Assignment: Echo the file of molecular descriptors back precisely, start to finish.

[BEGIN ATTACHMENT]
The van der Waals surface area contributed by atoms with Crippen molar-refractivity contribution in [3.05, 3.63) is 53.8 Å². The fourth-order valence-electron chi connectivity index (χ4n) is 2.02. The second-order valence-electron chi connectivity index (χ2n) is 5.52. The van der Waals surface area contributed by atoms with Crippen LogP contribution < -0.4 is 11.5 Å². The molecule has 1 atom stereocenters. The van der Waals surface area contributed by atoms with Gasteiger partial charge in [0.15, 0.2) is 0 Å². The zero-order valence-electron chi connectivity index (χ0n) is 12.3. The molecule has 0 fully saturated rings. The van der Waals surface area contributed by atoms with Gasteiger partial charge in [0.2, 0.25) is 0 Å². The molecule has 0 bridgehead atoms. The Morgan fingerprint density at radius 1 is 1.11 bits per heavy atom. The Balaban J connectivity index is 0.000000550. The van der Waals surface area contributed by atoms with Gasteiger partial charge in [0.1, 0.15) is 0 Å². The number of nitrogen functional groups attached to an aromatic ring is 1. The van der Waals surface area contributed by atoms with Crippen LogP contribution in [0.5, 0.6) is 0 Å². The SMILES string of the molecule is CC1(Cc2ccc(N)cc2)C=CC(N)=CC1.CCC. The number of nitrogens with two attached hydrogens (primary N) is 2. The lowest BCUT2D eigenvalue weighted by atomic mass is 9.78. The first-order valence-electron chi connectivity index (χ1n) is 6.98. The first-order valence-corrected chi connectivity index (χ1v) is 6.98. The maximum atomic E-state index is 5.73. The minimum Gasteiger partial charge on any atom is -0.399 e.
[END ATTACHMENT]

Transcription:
The van der Waals surface area contributed by atoms with Crippen molar-refractivity contribution in [3.05, 3.63) is 53.8 Å². The fourth-order valence-electron chi connectivity index (χ4n) is 2.02. The second-order valence-electron chi connectivity index (χ2n) is 5.52. The van der Waals surface area contributed by atoms with Crippen LogP contribution < -0.4 is 11.5 Å². The molecule has 1 atom stereocenters. The van der Waals surface area contributed by atoms with Gasteiger partial charge in [0.15, 0.2) is 0 Å². The zero-order valence-electron chi connectivity index (χ0n) is 12.3. The molecule has 0 fully saturated rings. The van der Waals surface area contributed by atoms with Gasteiger partial charge in [0.2, 0.25) is 0 Å². The molecule has 0 bridgehead atoms. The Morgan fingerprint density at radius 1 is 1.11 bits per heavy atom. The Balaban J connectivity index is 0.000000550. The van der Waals surface area contributed by atoms with Gasteiger partial charge in [0.1, 0.15) is 0 Å². The number of nitrogen functional groups attached to an aromatic ring is 1. The van der Waals surface area contributed by atoms with Crippen LogP contribution in [0.5, 0.6) is 0 Å². The SMILES string of the molecule is CC1(Cc2ccc(N)cc2)C=CC(N)=CC1.CCC. The number of nitrogens with two attached hydrogens (primary N) is 2. The lowest BCUT2D eigenvalue weighted by atomic mass is 9.78. The first-order valence-electron chi connectivity index (χ1n) is 6.98. The first-order valence-corrected chi connectivity index (χ1v) is 6.98. The maximum atomic E-state index is 5.73. The minimum Gasteiger partial charge on any atom is -0.399 e.